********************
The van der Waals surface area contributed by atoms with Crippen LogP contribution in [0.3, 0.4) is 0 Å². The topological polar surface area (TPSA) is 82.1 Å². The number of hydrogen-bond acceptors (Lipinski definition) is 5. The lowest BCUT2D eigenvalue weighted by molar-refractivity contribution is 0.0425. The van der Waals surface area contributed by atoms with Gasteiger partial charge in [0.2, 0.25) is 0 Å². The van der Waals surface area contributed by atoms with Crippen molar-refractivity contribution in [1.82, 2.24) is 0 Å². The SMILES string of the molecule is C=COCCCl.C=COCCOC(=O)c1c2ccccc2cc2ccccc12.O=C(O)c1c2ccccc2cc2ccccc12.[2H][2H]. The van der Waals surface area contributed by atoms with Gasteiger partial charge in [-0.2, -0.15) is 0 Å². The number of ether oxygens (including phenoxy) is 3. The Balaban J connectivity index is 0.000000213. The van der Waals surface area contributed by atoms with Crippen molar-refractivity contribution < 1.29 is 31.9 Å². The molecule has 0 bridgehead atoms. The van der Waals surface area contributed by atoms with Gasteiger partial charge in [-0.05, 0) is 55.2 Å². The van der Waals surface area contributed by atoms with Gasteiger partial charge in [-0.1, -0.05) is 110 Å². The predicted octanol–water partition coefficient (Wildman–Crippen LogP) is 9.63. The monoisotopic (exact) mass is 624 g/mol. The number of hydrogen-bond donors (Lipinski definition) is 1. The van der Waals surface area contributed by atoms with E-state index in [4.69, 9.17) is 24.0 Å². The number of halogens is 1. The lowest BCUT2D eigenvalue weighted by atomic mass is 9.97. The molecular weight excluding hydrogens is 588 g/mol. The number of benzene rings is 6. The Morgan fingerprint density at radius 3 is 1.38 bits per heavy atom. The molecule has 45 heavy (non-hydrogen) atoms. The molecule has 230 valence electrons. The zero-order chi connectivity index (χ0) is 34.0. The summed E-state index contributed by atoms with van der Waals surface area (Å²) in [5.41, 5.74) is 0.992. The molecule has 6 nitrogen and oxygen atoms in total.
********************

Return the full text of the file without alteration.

The van der Waals surface area contributed by atoms with Crippen LogP contribution in [0.3, 0.4) is 0 Å². The topological polar surface area (TPSA) is 82.1 Å². The number of hydrogen-bond acceptors (Lipinski definition) is 5. The lowest BCUT2D eigenvalue weighted by molar-refractivity contribution is 0.0425. The van der Waals surface area contributed by atoms with Gasteiger partial charge in [0.2, 0.25) is 0 Å². The van der Waals surface area contributed by atoms with Crippen molar-refractivity contribution in [1.82, 2.24) is 0 Å². The SMILES string of the molecule is C=COCCCl.C=COCCOC(=O)c1c2ccccc2cc2ccccc12.O=C(O)c1c2ccccc2cc2ccccc12.[2H][2H]. The van der Waals surface area contributed by atoms with Gasteiger partial charge in [-0.2, -0.15) is 0 Å². The number of ether oxygens (including phenoxy) is 3. The Balaban J connectivity index is 0.000000213. The van der Waals surface area contributed by atoms with Crippen molar-refractivity contribution < 1.29 is 31.9 Å². The molecule has 0 bridgehead atoms. The van der Waals surface area contributed by atoms with Gasteiger partial charge in [-0.05, 0) is 55.2 Å². The van der Waals surface area contributed by atoms with Gasteiger partial charge in [-0.1, -0.05) is 110 Å². The predicted octanol–water partition coefficient (Wildman–Crippen LogP) is 9.63. The monoisotopic (exact) mass is 624 g/mol. The number of hydrogen-bond donors (Lipinski definition) is 1. The van der Waals surface area contributed by atoms with E-state index in [4.69, 9.17) is 24.0 Å². The number of halogens is 1. The lowest BCUT2D eigenvalue weighted by atomic mass is 9.97. The molecular weight excluding hydrogens is 588 g/mol. The number of benzene rings is 6. The Morgan fingerprint density at radius 3 is 1.38 bits per heavy atom. The molecule has 45 heavy (non-hydrogen) atoms. The molecule has 230 valence electrons. The zero-order chi connectivity index (χ0) is 34.0. The summed E-state index contributed by atoms with van der Waals surface area (Å²) in [5.41, 5.74) is 0.992. The molecule has 6 nitrogen and oxygen atoms in total.